'At the threshold of wisdom' is the motto of the University of York. Jenny and I were there for our daughter Ellie's graduation. Her degree is in mental health, and as the names of the graduands were read out, I pondered the Latin motto, an apt aspiration for anyone engaged in mental healthcare, indeed, for anyone engaged in anything at all. I should know where this tag comes from; but whatever its source, I like its pleasing modesty, as if to say: all the knowledge, all the learning, all the skill in the world can only bring us to the threshold of wisdom and invite us to discover how to cross it for ourselves and become truly wise.
Wisdom goes hand in hand with self-knowledge and awareness. The young people like Ellie who today took another step in their vocation to care for those with mental health needs were committing themselves to journey the path of wisdom and to beginning the all-important task of accompaniment - walking alongside others and helping them not only to find health but also wisdom. Being the midwife of others' healing is a very priestlike task, which is perhaps why the ceremony felt like an ordination without religion. There was organ music and a procession, a homily from Greg Dyke about being true to yourself, and after each handshake the handing over of an instrument (like the delivery of the Bible at ordination), in this case the degree certificate and a dossier about alumni relations. Degree ceremonies evolved out of ordinations (because they conferred a licence to teach) and it is striking how much of the memory remains in the ritual shape of the event.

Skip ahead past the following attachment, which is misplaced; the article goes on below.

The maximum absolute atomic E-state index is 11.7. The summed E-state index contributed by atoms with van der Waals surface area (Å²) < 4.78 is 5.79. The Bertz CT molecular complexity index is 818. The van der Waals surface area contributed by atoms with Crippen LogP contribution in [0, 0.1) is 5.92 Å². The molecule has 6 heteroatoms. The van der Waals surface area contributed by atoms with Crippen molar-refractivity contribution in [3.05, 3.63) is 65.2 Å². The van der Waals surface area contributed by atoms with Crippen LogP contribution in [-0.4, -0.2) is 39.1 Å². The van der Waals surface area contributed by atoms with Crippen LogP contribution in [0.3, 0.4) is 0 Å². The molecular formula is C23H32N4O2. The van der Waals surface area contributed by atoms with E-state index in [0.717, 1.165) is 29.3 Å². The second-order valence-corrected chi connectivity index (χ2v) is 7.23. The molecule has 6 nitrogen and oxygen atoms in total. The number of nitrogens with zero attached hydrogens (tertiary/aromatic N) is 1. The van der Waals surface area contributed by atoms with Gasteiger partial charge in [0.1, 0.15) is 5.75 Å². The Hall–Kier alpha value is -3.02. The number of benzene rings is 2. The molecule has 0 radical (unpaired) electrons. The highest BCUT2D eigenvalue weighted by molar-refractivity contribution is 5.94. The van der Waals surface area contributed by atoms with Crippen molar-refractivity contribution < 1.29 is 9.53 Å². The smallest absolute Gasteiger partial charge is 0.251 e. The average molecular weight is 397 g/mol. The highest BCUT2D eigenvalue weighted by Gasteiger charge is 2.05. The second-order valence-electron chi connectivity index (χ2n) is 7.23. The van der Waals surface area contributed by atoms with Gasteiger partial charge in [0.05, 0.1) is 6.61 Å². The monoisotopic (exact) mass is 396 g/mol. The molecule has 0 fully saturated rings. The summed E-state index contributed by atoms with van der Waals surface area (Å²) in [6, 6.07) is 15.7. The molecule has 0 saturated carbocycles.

I go to all the Durham congregation ceremonies in the Cathedral, and because clergy are professionally interested in the practice of ceremony and ritual it was valuable today to observe how another university does it. York is less formal than Durham, no doubt because the environment is so different, but it was pleasing that both the Chancellor and the Vice-Chancellor were taking part. This is always the case at Durham too, a big contrast to the university at which my son graduated, where neither was present, and half the chairs on the platform were empty. A nice personal touch for me was that one of the professors presenting candidates turned out to be a former school friend, last seen 40 years ago. We have since exchanged emails.